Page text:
Snapdragons. We liked the vegetative snaps and rated BallFloraPlant’s old favorite ‘Luminaire Yellow’ as tops oncemore. We also liked the new introductions ‘Luminaire Hot Pink’,’Luminaire Deep Yellow’ and ‘Luminaire Candy’ for boththeir flower display and attractive, silvery green foliage. (Penn StateUniversity)

Trailing Petunias. Some folks have said we don’t need any morevegetative petunias because the Waves are so spectacular. Certainly the Wavesare excellent petunias, but if growers are looking for unique flower colors,shapes and plant habits, then they need to investigate the new vegetativepetunias. The new double petunias are compact and worth trying, although theytend to bloom a little later than singles. It’s hard to beat the trailingwhite flowering petunias for flower power; the small flowering Dreams and Ministhat produce a multitude of attractive flowers on compact plants; and the niceselection of doubles.

Ball FloraPlant has introduced anumber of very good petunias. We rated the flowering power of ‘SuncatcherWhite’, ‘Suncatcher Lavender’ and ‘SuncatcherPink’ as excellent. The double-flowering varieties have attractive flowersand a compact habit. ‘Double Wave White’, ‘Double WaveRose’, ‘Ruffle Pink’ and ‘Ruffle Bright Purple’are rated as very good.

I would suggest trying ProvenWinners’ ‘Supertunia Mini-White’, ‘SupertuniaMini-Blue’ and ‘Supertunia Mini-Blue Veined’.

Flower Fields entries from PaulEcke Ranch that rated well in our trials are: ‘Petitunia BrightDream’ and ‘Cascadias Yellow Eye’, as well as the pink doublepetunia ‘Marco Polo Odyssey’, which continues to be one of the bestdoubles in the trial. (Penn State University)


The authors of the Penn StateUniversity segment wish to thank the breeders, suppliers and local growers fortheir support that has allowed the Penn State Variety Trials to grow. Theauthors of the University of Florida trials segment extend appreciation to BallSeed Company, E. Benary Seed of America, Goldsmith Seeds, PanAmerican Seed andSakata Seed America for providing seed and partial funding for this trial, andto Earthbox, Florikan, SePRO, The Scotts Company and Speedling for supplyingmaterials used in this test.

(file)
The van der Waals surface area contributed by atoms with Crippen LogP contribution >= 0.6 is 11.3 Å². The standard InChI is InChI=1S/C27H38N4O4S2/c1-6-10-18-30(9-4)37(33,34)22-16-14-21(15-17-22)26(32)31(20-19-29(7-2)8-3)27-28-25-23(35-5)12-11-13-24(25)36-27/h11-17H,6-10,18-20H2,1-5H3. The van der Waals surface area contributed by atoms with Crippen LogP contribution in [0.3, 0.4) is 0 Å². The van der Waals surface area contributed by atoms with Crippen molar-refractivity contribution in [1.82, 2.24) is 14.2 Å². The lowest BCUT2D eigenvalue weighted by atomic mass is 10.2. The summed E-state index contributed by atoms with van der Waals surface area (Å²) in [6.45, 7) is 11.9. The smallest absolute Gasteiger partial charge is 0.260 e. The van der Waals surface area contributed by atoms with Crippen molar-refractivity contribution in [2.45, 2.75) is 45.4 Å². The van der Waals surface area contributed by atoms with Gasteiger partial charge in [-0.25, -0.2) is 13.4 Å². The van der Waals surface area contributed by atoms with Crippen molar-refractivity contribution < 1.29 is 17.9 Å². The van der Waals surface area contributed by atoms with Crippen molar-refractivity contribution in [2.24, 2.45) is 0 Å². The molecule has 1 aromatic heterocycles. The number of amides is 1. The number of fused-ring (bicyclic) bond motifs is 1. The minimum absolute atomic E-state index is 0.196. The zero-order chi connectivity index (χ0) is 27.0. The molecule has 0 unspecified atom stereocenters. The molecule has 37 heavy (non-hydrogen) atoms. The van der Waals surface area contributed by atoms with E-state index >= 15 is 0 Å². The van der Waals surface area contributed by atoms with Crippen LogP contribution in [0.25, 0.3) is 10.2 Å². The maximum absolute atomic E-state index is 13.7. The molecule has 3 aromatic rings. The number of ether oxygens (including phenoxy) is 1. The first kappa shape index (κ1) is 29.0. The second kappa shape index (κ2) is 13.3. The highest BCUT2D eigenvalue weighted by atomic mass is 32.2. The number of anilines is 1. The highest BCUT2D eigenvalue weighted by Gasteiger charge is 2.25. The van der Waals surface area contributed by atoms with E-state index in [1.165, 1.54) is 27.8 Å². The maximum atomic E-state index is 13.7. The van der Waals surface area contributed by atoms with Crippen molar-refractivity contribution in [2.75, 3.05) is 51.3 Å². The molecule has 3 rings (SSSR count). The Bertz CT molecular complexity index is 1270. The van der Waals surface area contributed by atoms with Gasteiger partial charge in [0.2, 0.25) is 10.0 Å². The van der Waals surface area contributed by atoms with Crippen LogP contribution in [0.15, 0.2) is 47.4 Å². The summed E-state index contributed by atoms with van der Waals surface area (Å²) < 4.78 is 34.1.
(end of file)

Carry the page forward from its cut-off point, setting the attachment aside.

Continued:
Editor’s Note: The use ofspecific trade names in this publication does not constitute endorsement ofthese products in preference to others containing the same active ingredients.The use of trade names is solely for the purpose of providing specificinformation and does not signify that they are approved to the exclusion ofothers. Mention of a product does not constitute a guarantee or warranty of theproduct by the author or magazine.


Rick O. Kelly, Brent K. Harbaugh, Rick K. Schoellhorn, and Robert D. Berghage and Alan H. Michael

Rick O. Kelly is variety trials coordinator and Brent K. Harbaugh is professor of environmental horticulture at the University of Florida, Bradenton, and Rick K. Schoellhorn is assistant professor of environmental horticulture at the University of Florida, Gainesville, Fla.They may be reached by phone at (941) 751-7636, ext. 307 or E-mail at [email protected] Robert D. Berghage is a professor in the Horticulture Department at Penn State University, University Park, and Alan H. Michael is an extension agent at the Penn State Cooperative Extension, Dauphin County, Dauphin, Pa. For more information on the Landisville Vegetative Trials, call (717) 921-8803 or E-mail [email protected]; for more information on the University Park Seed Trials, call (814) 863-2190 or E-mail [email protected]